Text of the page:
A US Airways Express/Piedmont employee was struck and killed by the right propeller blades during taxi at Reagan Washington National Airport. The marshaller had signaled for the aircraft to stop because the nose wheel chocks had not cleared the right main landing gear. A baggage handler tried to remove the chocks from the front of the airplane and was struck by the propellers.

Aug. 05, Weaverville, Calif.
Beech Bonanza

At about 14:15 Pacific time, a Beech B36TC struck trees and rising terrain after taking off from Lonnie Pool Field. One passenger was killed. The pilot and one passenger were seriously injured and one passenger sustained minor injuries. The pilot departed on runway 36 into rising terrain, despite warnings at the airport and in the Airport/Facility Directory to take off from runway 18 because of the runways steep slope and rising terrain to the north. The airport is unattended.

Aug. 06, Cooper Landing, Ark.
Cessna Skyhawk

At about 12:00 Alaska time, a Cessna 172S was damaged during an emergency landing at Quartz Creek Airport. The pilot and one passenger were seriously injured, the other two passengers were not injured. The airplane was in cruise flight when it began an uncommanded pitch up. The pilot was unable to keep the airplane from climbing and shut off the engine during his attempt to land. The airplane touched down on runway 21 and bounced several times before continuing off the departure end and crashing into trees. The airplane was equipped with a two-axis autopilot, which is being examined.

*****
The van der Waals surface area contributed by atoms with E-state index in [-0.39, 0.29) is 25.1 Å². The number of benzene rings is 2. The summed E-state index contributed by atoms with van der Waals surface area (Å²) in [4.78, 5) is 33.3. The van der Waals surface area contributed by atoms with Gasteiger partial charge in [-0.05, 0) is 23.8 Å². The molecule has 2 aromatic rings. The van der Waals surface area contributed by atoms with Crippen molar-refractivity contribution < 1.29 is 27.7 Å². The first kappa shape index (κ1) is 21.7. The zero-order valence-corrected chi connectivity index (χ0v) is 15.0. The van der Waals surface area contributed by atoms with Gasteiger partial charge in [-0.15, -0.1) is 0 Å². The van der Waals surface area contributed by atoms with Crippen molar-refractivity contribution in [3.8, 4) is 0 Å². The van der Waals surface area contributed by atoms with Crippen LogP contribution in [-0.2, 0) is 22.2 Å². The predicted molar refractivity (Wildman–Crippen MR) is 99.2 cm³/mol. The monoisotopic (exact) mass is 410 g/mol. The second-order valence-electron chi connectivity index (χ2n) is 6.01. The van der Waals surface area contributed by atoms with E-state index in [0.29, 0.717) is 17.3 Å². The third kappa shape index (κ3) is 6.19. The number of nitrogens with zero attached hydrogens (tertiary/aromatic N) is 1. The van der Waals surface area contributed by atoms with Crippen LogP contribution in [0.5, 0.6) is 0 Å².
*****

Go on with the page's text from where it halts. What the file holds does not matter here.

Aug. 07, Fort Lauderdale, Fla.
Mooney M20C

At about 15:46 eastern time, a Mooney M20C lost engine power after takeoff from Fort Lauderdale Executive Airport and struck a car and bus as it landed on a city street. The CFI and private-rated student pilot suffered minor injuries. As the airplane took off and the pilot turned off the electric boost pump, the engine lost power. The pilot turned the pump back on but power was not restored. The engine was reportedly running smoothly but at reduced power. Post-accident examination showed one side of the bail wire that secures the gascolator bowl was found improperly positioned. The throttle lever with throttle cable attached was found separated from the carburetor, and there was no evidence of safety wire in the hole of the securing screw of the throttle lever or on the lever.

Aug. 07, Odenton, Md.
Piper Cherokee 140